Giant Covalent Molecules

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A series of free IGCSE Chemistry Activities and Experiments (Cambridge IGCSE Chemistry).

Giant Covalent Molecules: Diamond and silicon dioxide

  • Small covalent molecules have low melting and boiling points. This is because they have very weak intermolecular forces.
  • Giant covalent molecules have millions of strong covalent bonds.
  • Giant covalent molecules are always solids at room temperature. They always have high melting and boiling points.
  • Diamond is formed from the element carbon. Each carbon atom forms four strong covalent bonds. They cannot conduct electricity because there are no free electrons to carry electrical charge.
  • Silicon dioxide is another example of a giant covalent molecules. It consists of silicon and oxygen atoms.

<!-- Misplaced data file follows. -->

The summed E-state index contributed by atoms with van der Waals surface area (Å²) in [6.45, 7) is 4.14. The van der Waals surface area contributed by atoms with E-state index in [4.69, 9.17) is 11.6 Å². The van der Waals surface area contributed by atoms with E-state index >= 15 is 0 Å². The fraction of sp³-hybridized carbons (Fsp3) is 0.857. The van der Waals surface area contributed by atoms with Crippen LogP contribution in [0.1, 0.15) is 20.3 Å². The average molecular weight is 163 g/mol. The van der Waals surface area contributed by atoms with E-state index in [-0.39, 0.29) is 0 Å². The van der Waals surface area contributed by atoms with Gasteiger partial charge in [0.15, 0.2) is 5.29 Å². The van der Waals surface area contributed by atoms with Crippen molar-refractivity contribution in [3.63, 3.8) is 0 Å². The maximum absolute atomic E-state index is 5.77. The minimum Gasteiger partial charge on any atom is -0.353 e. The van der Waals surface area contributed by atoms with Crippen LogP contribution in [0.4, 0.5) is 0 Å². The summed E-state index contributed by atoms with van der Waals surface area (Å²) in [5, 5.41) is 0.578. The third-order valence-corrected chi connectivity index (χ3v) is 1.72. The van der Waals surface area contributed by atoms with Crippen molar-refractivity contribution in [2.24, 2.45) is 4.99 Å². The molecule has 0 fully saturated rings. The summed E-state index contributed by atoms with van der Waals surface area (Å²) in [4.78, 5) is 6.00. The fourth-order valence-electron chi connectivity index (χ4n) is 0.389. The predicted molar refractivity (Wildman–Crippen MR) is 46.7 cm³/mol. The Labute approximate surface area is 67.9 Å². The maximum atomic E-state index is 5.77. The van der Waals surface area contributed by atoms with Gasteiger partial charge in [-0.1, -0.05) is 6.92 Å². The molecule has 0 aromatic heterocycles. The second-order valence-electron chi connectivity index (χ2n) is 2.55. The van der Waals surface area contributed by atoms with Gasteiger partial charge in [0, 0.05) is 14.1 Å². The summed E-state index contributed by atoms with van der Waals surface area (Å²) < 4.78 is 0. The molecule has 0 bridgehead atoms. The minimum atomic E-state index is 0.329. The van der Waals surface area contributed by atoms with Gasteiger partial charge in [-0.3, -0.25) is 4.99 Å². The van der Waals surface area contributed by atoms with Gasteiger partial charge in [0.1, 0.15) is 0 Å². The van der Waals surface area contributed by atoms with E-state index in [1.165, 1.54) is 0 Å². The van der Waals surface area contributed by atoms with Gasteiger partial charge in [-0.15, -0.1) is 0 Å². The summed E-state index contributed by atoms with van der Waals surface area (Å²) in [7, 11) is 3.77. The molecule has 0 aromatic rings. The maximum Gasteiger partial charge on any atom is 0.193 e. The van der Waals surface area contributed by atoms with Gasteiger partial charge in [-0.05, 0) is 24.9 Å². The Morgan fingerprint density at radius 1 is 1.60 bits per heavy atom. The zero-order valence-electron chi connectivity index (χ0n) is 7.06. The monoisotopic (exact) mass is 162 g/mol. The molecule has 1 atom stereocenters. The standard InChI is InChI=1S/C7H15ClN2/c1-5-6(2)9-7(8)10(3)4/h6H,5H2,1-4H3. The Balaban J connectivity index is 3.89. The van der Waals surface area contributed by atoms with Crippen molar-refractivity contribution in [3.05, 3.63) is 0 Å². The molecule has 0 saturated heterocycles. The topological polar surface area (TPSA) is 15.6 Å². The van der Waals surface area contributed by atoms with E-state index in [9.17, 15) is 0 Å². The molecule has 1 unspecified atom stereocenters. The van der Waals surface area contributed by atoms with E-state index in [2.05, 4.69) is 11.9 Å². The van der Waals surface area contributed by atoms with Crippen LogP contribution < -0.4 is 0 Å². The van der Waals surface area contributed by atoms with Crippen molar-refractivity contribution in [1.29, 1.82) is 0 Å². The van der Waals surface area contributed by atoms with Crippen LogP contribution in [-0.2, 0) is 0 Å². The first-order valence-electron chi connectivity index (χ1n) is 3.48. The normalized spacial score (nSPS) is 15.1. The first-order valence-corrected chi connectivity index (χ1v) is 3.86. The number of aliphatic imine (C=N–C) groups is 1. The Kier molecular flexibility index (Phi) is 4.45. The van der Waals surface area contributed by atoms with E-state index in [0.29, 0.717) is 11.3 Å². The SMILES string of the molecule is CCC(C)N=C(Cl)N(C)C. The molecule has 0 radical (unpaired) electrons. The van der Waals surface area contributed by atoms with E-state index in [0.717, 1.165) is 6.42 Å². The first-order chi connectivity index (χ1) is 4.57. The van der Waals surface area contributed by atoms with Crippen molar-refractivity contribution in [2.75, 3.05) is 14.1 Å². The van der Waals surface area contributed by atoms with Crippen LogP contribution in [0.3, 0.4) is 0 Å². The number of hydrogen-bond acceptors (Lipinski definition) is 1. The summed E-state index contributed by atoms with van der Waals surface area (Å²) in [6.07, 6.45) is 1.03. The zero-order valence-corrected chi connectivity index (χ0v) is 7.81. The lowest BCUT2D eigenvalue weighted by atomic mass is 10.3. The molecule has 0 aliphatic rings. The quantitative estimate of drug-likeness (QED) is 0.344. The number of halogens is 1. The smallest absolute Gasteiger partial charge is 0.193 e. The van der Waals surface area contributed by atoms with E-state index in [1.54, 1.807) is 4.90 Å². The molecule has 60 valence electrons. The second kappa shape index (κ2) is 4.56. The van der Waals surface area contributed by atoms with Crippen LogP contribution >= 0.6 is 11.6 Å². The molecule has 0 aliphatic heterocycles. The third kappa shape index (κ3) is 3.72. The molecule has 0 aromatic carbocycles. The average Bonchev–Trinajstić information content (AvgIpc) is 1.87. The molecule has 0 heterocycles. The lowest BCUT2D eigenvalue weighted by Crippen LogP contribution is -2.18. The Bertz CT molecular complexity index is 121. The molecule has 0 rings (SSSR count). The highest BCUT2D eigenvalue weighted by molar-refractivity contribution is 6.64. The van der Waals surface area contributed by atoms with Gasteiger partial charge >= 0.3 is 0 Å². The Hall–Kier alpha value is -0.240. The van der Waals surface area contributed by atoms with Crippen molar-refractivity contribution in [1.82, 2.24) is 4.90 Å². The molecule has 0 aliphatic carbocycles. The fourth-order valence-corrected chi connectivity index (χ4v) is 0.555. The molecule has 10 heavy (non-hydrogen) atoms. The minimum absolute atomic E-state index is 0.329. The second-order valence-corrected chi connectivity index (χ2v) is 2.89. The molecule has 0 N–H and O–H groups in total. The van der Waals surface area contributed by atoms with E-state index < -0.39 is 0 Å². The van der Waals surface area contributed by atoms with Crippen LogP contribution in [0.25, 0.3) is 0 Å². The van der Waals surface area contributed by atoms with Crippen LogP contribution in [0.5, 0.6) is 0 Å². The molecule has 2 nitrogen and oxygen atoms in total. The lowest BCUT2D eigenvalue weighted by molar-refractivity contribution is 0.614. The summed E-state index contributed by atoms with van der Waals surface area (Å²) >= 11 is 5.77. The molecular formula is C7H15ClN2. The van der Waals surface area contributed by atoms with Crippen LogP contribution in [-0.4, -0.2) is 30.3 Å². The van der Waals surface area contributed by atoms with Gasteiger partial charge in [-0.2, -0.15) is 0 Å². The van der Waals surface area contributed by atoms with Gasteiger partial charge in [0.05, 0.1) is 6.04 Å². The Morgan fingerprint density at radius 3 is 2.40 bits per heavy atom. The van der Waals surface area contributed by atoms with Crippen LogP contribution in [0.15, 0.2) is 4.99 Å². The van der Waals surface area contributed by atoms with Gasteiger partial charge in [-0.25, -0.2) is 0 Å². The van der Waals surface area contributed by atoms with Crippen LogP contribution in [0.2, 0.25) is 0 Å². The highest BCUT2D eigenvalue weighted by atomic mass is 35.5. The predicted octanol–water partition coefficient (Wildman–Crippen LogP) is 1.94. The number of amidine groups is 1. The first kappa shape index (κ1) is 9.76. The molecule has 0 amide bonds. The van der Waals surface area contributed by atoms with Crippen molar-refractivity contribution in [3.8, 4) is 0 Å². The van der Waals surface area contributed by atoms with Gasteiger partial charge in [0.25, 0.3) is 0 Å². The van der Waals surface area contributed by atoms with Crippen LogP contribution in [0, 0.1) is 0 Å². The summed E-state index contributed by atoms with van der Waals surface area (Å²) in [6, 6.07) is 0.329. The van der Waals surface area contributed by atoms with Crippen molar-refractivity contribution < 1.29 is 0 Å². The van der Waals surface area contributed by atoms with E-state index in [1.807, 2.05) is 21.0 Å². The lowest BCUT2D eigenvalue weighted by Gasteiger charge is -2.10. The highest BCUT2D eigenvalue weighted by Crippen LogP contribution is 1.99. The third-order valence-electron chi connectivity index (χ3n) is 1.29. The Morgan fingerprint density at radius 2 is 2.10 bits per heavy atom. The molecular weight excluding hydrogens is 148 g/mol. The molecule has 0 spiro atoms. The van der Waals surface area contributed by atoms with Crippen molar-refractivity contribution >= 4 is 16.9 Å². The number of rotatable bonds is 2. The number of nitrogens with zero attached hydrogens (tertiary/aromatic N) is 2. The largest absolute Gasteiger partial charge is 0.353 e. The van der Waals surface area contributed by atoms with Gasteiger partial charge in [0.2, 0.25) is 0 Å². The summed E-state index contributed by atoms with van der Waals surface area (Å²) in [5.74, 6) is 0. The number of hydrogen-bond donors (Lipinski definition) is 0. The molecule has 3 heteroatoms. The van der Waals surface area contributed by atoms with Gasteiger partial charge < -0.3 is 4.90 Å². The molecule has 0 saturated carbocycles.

• Graphite has a high melting and boiling point.
  • Graphite is soft and slippery.
  • Graphite is an excellent conductor of both electricity and of heat.
  • Graphite is formed from the element carbon. Each carbon atom forms three covalent bonds.
  • The carbon atoms form hexagonal rings. The hexagonal rings are in layers. There are no covalent bonds between the layers so they can slide.
  • Delocalised electrons can move. This means they can conduct thermal energy (heat) and electricity.

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